Comcast, the dinosaur

Oh, goodie, goodie… Comcast now squeezes some of their HD channels so much that quality is really low. Check the screenshots.

And they still haven’t brought Sci-Fi Channel to the Bay Area. Let me get this straight. Silicon Valley is comprised mostly by geeks. Most geeks love sci-fi and they are very likely to watch “Battlestar Galactica”. “Battlestar Galactica” is on Sci-Fi Channel and its last season starts April 4th. So where’s my HD version of Sci-Fi Channel?!? I certainly want it in the Bay Area before April 4th. Not realizing the market over here, is a huge marketing weakness for Comcast in my opinion.

Elsewhere, Comcast wants to sue FCC for intervening to their P2P net neutrality mess up, while I did mention the other day that they want to spy in your own house.

While Comcast is not a monopoly yet, it surely acts like one. Microsoft was a sheep in front of them. That’s not to say that AT&T was/is better of course.

6 Comments »

JBQ wrote on March 20th, 2008 at 5:11 PM PST:

Well, the reason why they’re compressing the streams is precisely to offer more HD channels.

I read another rant today (can’t remember where) explaining that up to 2013, satellite carriers weren’t required to offer HD channels in HD, while cable companies were subject to a shorter deadline.


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Eugenia wrote on March 20th, 2008 at 5:23 PM PST:

They should check their stats and see which 3 SD channels are rock bottom, remove them completely from the listing, and replace those with a new HD channel. I can see at least 50 SD channels that are completely worthless on their listing.


Dave Rosky wrote on March 20th, 2008 at 7:03 PM PST:

I may be wrong, but with Comcast, I think we’re just seeing the beginning of the net throttling issue. They claim they throttle traffic so that they don’t have to add costly infrastructure for a few big users, passing the cost on to everyone. Rather than throttling all P2P traffic (regardless of whether it is legal or not), they should just charge high traffic users a higher fee for the true cost of carrying their account. But for various reasons they don’t want to do that. They thought they could just throttle them and go unnoticed.

It’s going to become an even bigger issue with the growing popularity of *legal* high-traffic uses, such as paid streaming movies and legal music downloads. At some point, they won’t be able to charge everybody the same $25/month for internet access regardless of their usage patterns.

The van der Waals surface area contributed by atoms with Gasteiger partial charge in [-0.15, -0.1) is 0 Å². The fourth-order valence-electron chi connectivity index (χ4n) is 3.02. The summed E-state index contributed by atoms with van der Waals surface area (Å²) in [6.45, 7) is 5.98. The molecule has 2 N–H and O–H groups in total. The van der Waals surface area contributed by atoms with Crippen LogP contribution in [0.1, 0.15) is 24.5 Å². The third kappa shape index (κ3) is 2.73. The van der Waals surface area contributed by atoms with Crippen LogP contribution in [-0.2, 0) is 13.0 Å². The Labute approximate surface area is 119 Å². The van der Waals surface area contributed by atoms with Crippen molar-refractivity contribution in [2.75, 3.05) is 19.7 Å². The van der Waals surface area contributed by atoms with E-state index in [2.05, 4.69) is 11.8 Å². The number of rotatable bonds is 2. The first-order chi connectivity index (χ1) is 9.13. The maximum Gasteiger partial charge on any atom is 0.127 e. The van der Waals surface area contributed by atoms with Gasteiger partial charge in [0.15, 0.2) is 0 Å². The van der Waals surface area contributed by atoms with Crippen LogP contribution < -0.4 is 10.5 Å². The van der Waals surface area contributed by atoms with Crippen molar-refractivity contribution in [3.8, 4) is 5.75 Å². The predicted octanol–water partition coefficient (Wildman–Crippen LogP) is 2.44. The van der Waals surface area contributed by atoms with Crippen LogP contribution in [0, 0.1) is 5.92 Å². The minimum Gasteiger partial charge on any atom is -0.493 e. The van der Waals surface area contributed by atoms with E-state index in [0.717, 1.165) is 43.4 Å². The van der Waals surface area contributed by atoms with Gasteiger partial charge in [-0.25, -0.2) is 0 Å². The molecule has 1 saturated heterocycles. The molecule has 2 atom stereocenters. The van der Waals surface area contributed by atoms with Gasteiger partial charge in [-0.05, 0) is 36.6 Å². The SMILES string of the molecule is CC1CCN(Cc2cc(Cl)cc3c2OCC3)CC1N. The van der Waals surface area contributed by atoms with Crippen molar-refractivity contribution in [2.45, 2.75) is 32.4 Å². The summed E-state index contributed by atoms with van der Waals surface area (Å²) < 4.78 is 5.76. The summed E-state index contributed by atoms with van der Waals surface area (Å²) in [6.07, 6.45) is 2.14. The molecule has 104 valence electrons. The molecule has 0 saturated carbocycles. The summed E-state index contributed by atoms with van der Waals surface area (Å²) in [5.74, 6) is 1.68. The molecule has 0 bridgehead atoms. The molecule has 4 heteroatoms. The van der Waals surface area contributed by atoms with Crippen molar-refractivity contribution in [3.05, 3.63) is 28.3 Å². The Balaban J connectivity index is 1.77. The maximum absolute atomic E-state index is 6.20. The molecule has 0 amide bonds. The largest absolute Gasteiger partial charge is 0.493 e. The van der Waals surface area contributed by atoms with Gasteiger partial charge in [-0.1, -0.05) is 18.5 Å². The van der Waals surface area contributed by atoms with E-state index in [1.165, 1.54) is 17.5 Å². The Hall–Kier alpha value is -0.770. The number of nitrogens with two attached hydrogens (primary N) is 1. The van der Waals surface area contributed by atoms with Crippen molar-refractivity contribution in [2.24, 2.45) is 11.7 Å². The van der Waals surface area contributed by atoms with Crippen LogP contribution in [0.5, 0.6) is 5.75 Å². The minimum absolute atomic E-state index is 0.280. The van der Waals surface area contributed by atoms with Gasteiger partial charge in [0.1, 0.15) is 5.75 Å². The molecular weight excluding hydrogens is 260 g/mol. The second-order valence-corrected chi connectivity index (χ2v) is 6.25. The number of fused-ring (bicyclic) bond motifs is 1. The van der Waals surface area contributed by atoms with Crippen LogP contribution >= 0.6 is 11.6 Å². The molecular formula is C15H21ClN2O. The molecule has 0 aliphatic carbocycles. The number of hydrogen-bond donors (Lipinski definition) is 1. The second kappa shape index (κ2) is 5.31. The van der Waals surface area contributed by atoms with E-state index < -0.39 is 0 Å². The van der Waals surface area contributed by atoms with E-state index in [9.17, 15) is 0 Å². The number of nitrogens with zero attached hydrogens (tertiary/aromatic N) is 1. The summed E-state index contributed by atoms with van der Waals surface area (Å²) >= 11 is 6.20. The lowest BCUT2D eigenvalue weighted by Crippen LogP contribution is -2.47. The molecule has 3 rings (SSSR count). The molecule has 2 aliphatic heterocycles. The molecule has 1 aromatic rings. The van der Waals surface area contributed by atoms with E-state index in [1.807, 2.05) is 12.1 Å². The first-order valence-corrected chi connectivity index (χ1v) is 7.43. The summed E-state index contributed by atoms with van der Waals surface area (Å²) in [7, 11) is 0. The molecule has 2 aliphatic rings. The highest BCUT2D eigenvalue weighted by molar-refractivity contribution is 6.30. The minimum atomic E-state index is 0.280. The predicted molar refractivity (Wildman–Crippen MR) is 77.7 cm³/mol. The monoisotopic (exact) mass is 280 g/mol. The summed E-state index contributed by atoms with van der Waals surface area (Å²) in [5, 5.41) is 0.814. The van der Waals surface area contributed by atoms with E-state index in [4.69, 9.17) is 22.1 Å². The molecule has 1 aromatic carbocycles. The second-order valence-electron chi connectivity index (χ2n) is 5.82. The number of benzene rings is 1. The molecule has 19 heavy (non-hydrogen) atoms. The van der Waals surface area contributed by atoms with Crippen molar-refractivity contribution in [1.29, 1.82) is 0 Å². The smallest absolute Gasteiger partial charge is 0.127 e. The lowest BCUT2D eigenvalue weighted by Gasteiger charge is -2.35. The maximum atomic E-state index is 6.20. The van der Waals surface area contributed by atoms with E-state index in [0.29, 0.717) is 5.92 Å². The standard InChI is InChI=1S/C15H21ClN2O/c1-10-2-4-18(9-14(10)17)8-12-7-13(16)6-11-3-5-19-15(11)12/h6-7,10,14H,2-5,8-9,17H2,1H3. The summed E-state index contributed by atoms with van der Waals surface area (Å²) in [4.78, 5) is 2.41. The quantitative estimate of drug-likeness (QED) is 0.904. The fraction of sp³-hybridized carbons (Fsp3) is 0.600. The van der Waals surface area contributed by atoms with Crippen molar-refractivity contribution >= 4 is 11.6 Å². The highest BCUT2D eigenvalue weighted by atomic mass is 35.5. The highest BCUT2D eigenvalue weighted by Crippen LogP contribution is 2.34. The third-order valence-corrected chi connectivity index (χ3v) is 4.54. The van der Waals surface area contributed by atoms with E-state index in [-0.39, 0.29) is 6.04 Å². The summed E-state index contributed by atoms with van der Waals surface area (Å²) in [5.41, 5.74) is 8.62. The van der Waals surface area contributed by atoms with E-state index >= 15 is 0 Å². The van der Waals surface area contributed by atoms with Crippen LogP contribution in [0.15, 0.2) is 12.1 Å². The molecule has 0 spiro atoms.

chris wrote on March 21st, 2008 at 12:20 AM PST:

I’m guessing people in your position with your awesome TV will have a huge demand for blu-ray content (real HD). Seems to me like netflix is a better option over comcast. I’m pretty certain that in the near future all the documentaries/shows/movies shown on discovery, A and E, and etc. will be available though netflix. Only downside is comcast still will have a monopoly over live broadcast, since they are more reliable than over air.


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Eugenia wrote on March 21st, 2008 at 12:29 AM PST:

We are subscribed to Netflix and we get BD movies via it, but yeah, we need TV content too, we watch lots of documentaries in our home…


Bob K wrote on March 22nd, 2008 at 8:38 AM PST:

The “Last Mile” isn’t a monopoly in the sense that the average person thinks of it. There’s cable, and they compete witht the telephone companies. That’s the current model, anyway.

The problem with this, of course, that competition is still limited. Only two companies are allowed to run wires into your home. And it’s the openness to new entrants that makes competition work. If you put two companies head-head-head, they usually conspire to strengthen their protected position, even as they compete within that limited market.

I’ll repeat my oft-asked question: How did a country with a First Amendment end up with something called the “Federal Communications Commission”?


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